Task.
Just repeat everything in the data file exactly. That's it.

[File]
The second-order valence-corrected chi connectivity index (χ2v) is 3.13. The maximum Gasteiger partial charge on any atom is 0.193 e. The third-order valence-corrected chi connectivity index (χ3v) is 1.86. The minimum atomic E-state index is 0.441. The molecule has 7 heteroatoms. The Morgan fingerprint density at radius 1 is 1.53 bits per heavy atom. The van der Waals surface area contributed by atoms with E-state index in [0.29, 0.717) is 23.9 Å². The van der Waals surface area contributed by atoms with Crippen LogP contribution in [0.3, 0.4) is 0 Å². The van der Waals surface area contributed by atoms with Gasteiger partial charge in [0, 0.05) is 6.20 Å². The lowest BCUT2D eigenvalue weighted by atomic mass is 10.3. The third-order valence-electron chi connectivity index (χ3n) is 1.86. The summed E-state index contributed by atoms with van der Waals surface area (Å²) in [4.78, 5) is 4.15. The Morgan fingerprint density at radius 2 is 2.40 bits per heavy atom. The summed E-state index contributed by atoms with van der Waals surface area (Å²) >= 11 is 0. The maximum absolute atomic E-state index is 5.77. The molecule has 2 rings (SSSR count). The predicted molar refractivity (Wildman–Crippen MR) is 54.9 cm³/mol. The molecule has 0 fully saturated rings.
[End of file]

The second-order valence-corrected chi connectivity index (χ2v) is 3.13. The maximum Gasteiger partial charge on any atom is 0.193 e. The third-order valence-corrected chi connectivity index (χ3v) is 1.86. The minimum atomic E-state index is 0.441. The molecule has 7 heteroatoms. The Morgan fingerprint density at radius 1 is 1.53 bits per heavy atom. The van der Waals surface area contributed by atoms with E-state index in [0.29, 0.717) is 23.9 Å². The van der Waals surface area contributed by atoms with Crippen LogP contribution in [0.3, 0.4) is 0 Å². The van der Waals surface area contributed by atoms with Gasteiger partial charge in [0, 0.05) is 6.20 Å². The lowest BCUT2D eigenvalue weighted by atomic mass is 10.3. The third-order valence-electron chi connectivity index (χ3n) is 1.86. The summed E-state index contributed by atoms with van der Waals surface area (Å²) in [4.78, 5) is 4.15. The Morgan fingerprint density at radius 2 is 2.40 bits per heavy atom. The summed E-state index contributed by atoms with van der Waals surface area (Å²) >= 11 is 0. The maximum absolute atomic E-state index is 5.77. The molecule has 2 rings (SSSR count). The predicted molar refractivity (Wildman–Crippen MR) is 54.9 cm³/mol. The molecule has 0 fully saturated rings.